7 Hiring Myths We Still Believe

Person in full body costume waiting for an interview


A job search is anxiety-provoking by nature, but it can become even more frustrating when your approach is based on incorrect beliefs about the hiring process.

Here are seven hiring myths that get in your way, and tips to overcome them:

1) The hiring process is logical, fair and objective. We’ve been trained to trust authority and procedure, so it makes sense that we’d want to believe the hiring systems companies have in place adhere to some type of objective structure. But you may be surprised to hear that’s the exception versus the norm. Humans bring bias into all things they create, often unconsciously. This means there’s a lot of variability between how you’re being assessed and how the next guy is being evaluated, even if on the surface there are similarities. What you can do: Take a proactive approach. Understand and address your “red flags” (we all have them) so you don’t get eliminated early in the process. Re-work your resume, clean up your social media, and line up your most relevant accomplishments front and center. Essentially, do the heavy lifting for the hiring manager.

2) Hiring managers have been trained to interview. Sadly, it’s rare that managers are trained how to lead, evaluate or coach others and are just expected to learn these skills on-the-job. Hiring isn’t an exception. With only interviewing a few times per year if that, it’s likely the person sitting across the desk evaluating you has no background in objectively assessing candidates. They have little awareness that regardless of what data they collect, their emotions will play a major role in the final decision, and that they’ll unknowingly evaluate applicants who are most like themselves the highest, even if this isn’t what the team needs. What you can do: Prepare, prepare, prepare, and know exactly what information you want to leave on the table regarding the value you bring to the open role, regardless of what questions you’re asked. The onus is on you to be 100% ready to show how you’re a fit, which may seem unfair (see #1), but won’t be consoling when you don’t get the job.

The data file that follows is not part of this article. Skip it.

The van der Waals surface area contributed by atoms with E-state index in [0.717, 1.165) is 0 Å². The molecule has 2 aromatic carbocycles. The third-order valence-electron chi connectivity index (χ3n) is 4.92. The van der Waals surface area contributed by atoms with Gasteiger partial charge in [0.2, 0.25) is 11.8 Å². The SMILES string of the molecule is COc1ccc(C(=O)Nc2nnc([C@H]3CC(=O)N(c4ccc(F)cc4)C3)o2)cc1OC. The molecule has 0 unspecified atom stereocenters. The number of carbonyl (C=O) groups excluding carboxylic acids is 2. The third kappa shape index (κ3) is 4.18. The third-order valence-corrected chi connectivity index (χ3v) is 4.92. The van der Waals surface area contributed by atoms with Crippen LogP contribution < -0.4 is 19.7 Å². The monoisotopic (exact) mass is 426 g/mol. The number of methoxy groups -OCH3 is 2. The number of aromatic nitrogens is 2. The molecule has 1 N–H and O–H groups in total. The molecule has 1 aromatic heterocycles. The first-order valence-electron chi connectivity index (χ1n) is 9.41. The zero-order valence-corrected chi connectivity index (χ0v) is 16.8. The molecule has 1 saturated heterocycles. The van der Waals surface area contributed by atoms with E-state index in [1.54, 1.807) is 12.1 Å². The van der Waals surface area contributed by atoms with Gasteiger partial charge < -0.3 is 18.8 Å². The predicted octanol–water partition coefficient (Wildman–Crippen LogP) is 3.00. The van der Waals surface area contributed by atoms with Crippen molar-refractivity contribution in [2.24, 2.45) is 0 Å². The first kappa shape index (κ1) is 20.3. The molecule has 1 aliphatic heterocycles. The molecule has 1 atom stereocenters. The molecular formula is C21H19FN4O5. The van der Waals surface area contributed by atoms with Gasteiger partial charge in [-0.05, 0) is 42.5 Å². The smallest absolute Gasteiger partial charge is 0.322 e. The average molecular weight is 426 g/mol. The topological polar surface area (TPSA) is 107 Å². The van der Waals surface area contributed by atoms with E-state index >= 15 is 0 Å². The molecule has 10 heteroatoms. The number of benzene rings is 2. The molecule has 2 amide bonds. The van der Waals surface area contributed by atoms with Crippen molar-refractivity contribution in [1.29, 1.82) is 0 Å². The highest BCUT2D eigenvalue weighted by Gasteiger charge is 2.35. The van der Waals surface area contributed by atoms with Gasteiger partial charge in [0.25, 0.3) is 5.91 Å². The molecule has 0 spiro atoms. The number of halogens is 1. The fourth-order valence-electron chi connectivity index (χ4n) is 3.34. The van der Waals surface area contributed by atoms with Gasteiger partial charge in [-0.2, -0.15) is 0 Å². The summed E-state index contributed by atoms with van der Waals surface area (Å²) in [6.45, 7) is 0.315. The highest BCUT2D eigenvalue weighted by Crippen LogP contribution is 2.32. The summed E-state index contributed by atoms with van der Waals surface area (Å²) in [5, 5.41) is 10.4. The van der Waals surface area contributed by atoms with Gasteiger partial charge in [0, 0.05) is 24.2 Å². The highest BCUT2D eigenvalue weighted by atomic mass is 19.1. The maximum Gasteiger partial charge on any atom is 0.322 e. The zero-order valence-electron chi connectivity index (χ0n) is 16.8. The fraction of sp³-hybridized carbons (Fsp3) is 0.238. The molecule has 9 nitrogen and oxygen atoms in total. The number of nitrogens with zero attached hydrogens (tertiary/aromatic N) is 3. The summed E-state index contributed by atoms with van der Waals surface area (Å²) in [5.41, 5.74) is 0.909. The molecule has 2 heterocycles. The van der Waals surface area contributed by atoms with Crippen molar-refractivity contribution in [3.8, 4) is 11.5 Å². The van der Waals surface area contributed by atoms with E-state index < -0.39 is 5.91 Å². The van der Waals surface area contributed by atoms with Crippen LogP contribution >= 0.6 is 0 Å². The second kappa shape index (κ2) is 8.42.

3) All online job postings are real. This myth is especially harmful to a job seeker’s self-esteem. While not all job boards are created equally, the big aggregators are full of outdated openings, scams, and roles that have already been spoken for internally, but require a few sham interviews to check the legal box. Further, up to 80% of jobs are never posted, which means when you apply online, you’re competing with 100% of applicants for only about 20% of openings. What you can do: Use your network to get an insider’s view of any companies you apply to online. Is there a hiring freeze? Have they identified an internal candidate? Is this job all it’s cracked up to be based on the job description? This can save you a lot of headaches in the long run.